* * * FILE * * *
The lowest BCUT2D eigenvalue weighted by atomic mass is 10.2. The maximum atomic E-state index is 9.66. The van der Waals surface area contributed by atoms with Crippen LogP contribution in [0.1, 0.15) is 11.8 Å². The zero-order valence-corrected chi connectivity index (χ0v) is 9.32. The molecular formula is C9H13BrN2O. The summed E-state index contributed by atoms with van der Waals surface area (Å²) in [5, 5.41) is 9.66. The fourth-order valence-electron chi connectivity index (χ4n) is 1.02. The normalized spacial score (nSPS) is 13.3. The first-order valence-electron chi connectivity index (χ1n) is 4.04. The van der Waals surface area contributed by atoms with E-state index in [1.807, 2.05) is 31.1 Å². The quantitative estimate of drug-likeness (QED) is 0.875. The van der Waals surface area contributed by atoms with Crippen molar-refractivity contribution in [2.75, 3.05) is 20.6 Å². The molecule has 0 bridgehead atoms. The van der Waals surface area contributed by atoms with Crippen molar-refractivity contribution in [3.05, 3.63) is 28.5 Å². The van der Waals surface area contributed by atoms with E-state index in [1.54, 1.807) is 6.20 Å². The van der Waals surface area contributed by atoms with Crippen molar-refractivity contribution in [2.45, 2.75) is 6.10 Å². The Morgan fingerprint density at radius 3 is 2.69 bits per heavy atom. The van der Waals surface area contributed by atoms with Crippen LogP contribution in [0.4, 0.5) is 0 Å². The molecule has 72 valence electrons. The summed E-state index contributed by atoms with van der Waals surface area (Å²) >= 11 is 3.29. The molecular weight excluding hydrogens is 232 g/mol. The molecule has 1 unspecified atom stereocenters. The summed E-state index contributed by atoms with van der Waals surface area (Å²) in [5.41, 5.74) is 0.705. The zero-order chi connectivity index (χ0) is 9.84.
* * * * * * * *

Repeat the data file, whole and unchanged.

The lowest BCUT2D eigenvalue weighted by atomic mass is 10.2. The maximum atomic E-state index is 9.66. The van der Waals surface area contributed by atoms with Crippen LogP contribution in [0.1, 0.15) is 11.8 Å². The zero-order valence-corrected chi connectivity index (χ0v) is 9.32. The molecular formula is C9H13BrN2O. The summed E-state index contributed by atoms with van der Waals surface area (Å²) in [5, 5.41) is 9.66. The fourth-order valence-electron chi connectivity index (χ4n) is 1.02. The normalized spacial score (nSPS) is 13.3. The first-order valence-electron chi connectivity index (χ1n) is 4.04. The van der Waals surface area contributed by atoms with E-state index in [1.807, 2.05) is 31.1 Å². The quantitative estimate of drug-likeness (QED) is 0.875. The van der Waals surface area contributed by atoms with Crippen molar-refractivity contribution in [2.75, 3.05) is 20.6 Å². The molecule has 0 bridgehead atoms. The van der Waals surface area contributed by atoms with Crippen molar-refractivity contribution in [3.05, 3.63) is 28.5 Å². The van der Waals surface area contributed by atoms with E-state index in [1.54, 1.807) is 6.20 Å². The van der Waals surface area contributed by atoms with Crippen molar-refractivity contribution in [2.45, 2.75) is 6.10 Å². The Morgan fingerprint density at radius 3 is 2.69 bits per heavy atom. The van der Waals surface area contributed by atoms with Crippen LogP contribution in [0.4, 0.5) is 0 Å². The molecule has 72 valence electrons. The summed E-state index contributed by atoms with van der Waals surface area (Å²) >= 11 is 3.29. The molecular weight excluding hydrogens is 232 g/mol. The molecule has 1 unspecified atom stereocenters. The summed E-state index contributed by atoms with van der Waals surface area (Å²) in [5.41, 5.74) is 0.705. The zero-order chi connectivity index (χ0) is 9.84.